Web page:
Plants for pollinators guide

Information sheet

Learn what plants are best for attracting pollinators into your garden. Start with annual flowers that are easy to grow and continue to grow more to make your garden flourish with flowers and insects.

  • School term: All year round
  • Level of experience: No experience needed
  • Subject(s):

"One in three mouthfuls of food we eat is dependent on pollination"

Many fruit and vegetables need to be pollinated by insects for fruits to form. Strawberries, apples, raspberries as well as broad beans, peas and courgettes are just a few of the edible plants that rely on visiting insects to take pollen from flower to flower – a process known as pollination. This then leads to fertilisation and fruit formation. If there are not enough insects around to do this work then fruit may not form. Learn more about pollination using our Plant pollination and reproduction information sheet. 

Commercially fruit farmers import bumble bees to ensure their crops are pollinated. We as gardeners can encourage bees and other insects by growing flowers in the garden that are attractive to them. Planting a range of native and non-native plants that flower throughout the year helps early pollinators like solitary bees. This will then ensure you have good pollination for your fruit and vegetable crops and so a bountiful harvest. 

The RHS have done research into many plants found in the garden, including wildflowers and plants from around the world. We have a trademarked logo that can be found on plants that are good for pollinators in garden centres, nurseries and DIY shops across the UK. You can find out more about plants for pollinators and the work the RHS has done in this area by following the link below. 

RHS plants for pollinators (Including plant lists)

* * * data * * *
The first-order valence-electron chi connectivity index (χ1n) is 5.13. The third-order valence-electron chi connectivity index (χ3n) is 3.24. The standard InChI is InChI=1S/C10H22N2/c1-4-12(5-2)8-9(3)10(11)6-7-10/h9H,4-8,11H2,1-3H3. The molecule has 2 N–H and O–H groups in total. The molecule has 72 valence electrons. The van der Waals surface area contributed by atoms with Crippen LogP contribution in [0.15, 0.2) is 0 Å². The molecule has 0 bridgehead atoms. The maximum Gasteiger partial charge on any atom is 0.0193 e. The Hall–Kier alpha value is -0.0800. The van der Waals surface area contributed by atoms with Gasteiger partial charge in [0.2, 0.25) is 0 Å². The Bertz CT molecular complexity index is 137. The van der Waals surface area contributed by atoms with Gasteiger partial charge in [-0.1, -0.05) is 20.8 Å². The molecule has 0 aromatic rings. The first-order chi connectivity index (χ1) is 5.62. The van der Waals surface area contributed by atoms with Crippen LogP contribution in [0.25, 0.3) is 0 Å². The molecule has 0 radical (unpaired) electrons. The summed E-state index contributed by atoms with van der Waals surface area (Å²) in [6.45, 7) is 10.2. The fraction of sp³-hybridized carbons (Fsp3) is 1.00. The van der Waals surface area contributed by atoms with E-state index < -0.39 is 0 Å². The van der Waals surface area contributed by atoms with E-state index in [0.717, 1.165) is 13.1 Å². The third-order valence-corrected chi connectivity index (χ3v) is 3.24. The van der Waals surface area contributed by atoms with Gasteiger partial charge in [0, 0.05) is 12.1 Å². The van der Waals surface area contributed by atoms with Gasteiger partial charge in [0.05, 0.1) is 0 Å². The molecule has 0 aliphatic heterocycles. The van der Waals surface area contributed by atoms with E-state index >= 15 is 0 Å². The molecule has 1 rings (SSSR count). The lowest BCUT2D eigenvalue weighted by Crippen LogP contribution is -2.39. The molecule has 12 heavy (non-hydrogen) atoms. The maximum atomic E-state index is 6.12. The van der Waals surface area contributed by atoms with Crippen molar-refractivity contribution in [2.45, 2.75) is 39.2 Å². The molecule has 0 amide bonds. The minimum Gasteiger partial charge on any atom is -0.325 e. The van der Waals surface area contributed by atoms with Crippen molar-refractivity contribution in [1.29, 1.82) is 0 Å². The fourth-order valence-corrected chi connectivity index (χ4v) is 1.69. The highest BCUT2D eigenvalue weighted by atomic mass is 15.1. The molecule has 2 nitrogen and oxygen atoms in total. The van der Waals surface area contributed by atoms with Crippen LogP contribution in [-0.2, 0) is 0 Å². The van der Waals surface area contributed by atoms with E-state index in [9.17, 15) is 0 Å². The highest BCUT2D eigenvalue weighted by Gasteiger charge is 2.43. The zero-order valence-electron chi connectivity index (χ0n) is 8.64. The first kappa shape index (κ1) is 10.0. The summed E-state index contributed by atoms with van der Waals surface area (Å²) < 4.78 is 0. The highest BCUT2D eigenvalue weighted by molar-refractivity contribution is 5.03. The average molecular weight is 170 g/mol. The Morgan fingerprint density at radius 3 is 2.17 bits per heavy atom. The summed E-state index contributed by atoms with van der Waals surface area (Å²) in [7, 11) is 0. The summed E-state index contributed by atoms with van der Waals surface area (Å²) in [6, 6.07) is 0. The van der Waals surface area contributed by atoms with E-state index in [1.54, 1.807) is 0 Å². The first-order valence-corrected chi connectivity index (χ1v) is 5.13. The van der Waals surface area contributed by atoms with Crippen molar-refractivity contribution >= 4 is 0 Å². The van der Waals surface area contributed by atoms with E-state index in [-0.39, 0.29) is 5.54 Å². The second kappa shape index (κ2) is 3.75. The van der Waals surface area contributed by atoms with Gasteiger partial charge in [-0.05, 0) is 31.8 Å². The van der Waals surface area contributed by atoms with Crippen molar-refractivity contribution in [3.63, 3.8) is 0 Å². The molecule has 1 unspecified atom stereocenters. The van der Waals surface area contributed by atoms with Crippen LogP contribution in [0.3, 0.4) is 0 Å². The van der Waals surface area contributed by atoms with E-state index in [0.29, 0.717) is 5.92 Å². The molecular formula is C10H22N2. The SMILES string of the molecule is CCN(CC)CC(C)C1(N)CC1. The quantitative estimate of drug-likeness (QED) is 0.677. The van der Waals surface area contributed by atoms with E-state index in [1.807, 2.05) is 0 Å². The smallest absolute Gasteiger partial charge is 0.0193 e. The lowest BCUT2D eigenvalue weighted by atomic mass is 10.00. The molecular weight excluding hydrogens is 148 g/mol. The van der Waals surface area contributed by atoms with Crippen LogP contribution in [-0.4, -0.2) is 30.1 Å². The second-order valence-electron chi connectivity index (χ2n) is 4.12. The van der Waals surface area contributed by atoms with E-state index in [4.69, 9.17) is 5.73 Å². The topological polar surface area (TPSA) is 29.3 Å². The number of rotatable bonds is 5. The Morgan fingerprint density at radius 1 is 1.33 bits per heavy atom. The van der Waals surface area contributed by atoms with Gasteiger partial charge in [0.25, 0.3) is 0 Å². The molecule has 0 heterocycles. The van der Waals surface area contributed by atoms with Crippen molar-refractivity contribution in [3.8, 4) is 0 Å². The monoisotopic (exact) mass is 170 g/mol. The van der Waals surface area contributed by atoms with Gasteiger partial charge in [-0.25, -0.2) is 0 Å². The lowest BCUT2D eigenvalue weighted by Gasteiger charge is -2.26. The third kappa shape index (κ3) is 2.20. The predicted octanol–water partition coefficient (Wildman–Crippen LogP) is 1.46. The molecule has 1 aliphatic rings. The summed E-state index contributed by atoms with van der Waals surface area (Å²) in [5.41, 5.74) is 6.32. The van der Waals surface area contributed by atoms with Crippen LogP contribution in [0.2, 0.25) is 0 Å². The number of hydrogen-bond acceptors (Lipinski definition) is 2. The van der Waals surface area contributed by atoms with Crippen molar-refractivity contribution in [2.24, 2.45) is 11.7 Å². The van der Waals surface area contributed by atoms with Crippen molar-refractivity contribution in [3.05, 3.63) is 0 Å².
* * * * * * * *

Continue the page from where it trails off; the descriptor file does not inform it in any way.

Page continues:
The RHS carried out research into whether native or non-native plants best support invertebrates including pollinators. The results of this research and further information can be found here

Use our Pollinating insects spotter guide to identify pollinators found in the garden or local area.
You can also use these helpful guides on Encouraging wildlife into your school garden and Plants for a wildlife garden to make your garden buzz with exciting pollinators and other wildlife. 

Easy annuals to grow for pollinators

Here is a short list of the easiest annuals to grow; they are ‘’hardy‟ annuals so they can be sown either directly outside in well prepared soil in spring, summer or autumn. They can also be started in pots. They shouldn't require frost protection or heat to grow.

  • Cosmos bipinnatus - Sow in spring
  • Borago officinalis (Borage) - Sow in spring and summer
  • Calendula officinalis (English Marigold) - Sow in autumn or spring
  • Phacelia tanacetifolia - Sow in late spring and summer
  • Centaurea cyanus (Cornflower) - Sow in autumn or spring
  • Eschscholzia californica (Californian poppy) - Sow in spring
  • Helianthus annuus (Sunflower) - Sow in late spring
  • Lavatera trimestris (Annual Mallow) - Sow in late spring
  • Limnanthes douglasii (Poached Egg Plant) - Sow in autumn or spring
  • Nigella damascena (Love in a Mist) - Sow in autumn or spring